Teaching Methods in Computer Science

CSE 599 is a TA development class for incoming TAs in Computer Science and Engineering classes.

Winter 2023: CSE 1202

Instructor: Prof. Mai ElSherief (melsherief@eng.ucsd.edu)

Office hours: Wed 4-5 pm (Zoom link) or by appointment

TA: Mohana Seelan (mseelan@ucsd.edu)

Office hours: By Appointment


Why take CSE 599?

CSE 599 will help you during your first CSE TA experience. In this class, you will learn how to synthesize information and help others learn it. You will meet weekly with other first-time TAs and a mentor to share your experiences and practice key skills. And you will document your learning process by observing teaching and reflecting on your growth.

Schedule of Topics

References from the Education Research/Scholarship of Teaching and Learning Literature


What is the workload for CSE 599 and how is it graded?

CSE 599 is a 2-unit course: expect to spend up to 6 hours per week on this course, including the 80-minute weekly session. The additional three-and-a-half or so hours per week will be spent evaluating and refining your TA activities, preparing for CSE 599 practicum sessions, and consulting background research papers, information guides, and videos.

This class is taken S/U. We hope that every student will successfully earn a passing grade in this class. To do so, you need to meet or exceed the following minimum passing thresholds in each course component by Wednesday of Finals week.

  • Engaged practice

  • You will practice effective teaching and reflect on your growth over the quarter. In the CSE 599 practicum and in your own TA work, you'll continue to apply and grow your skills, while also observing others.

  • You are expected to fully participate in every CSE 599 class session, including arriving on time (or early), engaging in group activities (without multitasking), and participating in large- and small-group discussions. On (rare) occasions when unavoidable circumstances require you to miss a class session, you are expected to notify the CSE 599 TA and the instructor ahead of time, and to propose and carry out a plan to make up the missed work. One way to make up the missed work is described in the relevant documents in the assignment descriptions folder.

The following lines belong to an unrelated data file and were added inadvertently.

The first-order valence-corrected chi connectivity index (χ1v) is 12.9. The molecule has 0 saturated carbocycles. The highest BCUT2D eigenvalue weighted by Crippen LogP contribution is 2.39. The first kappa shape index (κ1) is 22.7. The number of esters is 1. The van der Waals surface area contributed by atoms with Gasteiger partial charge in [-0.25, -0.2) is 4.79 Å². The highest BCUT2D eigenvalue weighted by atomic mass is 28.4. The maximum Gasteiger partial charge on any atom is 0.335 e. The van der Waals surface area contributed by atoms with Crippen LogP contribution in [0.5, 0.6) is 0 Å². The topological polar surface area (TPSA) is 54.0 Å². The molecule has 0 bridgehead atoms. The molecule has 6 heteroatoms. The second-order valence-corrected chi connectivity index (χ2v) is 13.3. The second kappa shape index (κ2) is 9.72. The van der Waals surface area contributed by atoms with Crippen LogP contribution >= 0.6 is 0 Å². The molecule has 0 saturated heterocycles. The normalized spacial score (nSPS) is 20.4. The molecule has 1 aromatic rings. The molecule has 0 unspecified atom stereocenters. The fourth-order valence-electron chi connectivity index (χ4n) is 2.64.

• You must complete the CSE 599 pre-class and post-class survey and any other assigned surveys or reflections in a timely manner.

  • Project

  • There are several options for this assignment so that you can customize your CSE 599 work to your goals for your TA experience and this quarter.

  • Each of these options has assigned checkpoints to be completed by Wednesday of Week 6.

  • You must complete the CSE 599 Project assignment by Wednesday of finals week.

  • Please see the details in the assignment descriptions folder.

Around Week 6 of the quarter, we will have a checkpoint to confirm that you are on track for successfully completing the course requirements. Students who do not pass this checkpoint may not be offered TA appointments for the next quarter.

With the successful completion of this class, you will be able to:

  1. Effectively carry out the basic roles and responsibilities of CSE TAs at UC San Diego.

  • Communicate with your instructor to align expectations about the specific roles and responsibilities of your TA position

  • Effectively plan and deliver discussion sections with clear learning objectives and implementing active learning strategies.

  • Create and use rubrics to support efficient and replicable grading.

  • Maintain and safeguard protected student data.

  1. Connect professionalism to teamwork and teaching and reflect on your development as a professional.

  • Reflect on your and your teammates' collaborations to assess what's working well, what can be improved, and how to improve it.

  • Identify priority areas for attention and improvement, and identify where efficiency can help decrease time spent on non-priority areas.

  • Connect skills and insights from your role as a TA to future career goals.

  1. Describe several theories of how people learn and apply them to teaching and learning strategies.

  • Design specific, low-stakes activities to find out what students do and don't know.

  • Use techniques for creating inclusive communities for learning.


This course and its resources were adapted from versions developed at UC San Diego by Dean Tullsen, Beth Simon, Leo Porter, Gary Gillespie, Christine Alvarado, and Niema Moshiri, and by workshop material developed at University of Calgary by Laleh Behjat. Additional reference material was shared by Stanley Lo, Jim Cooke, and the Teaching + Learning Commons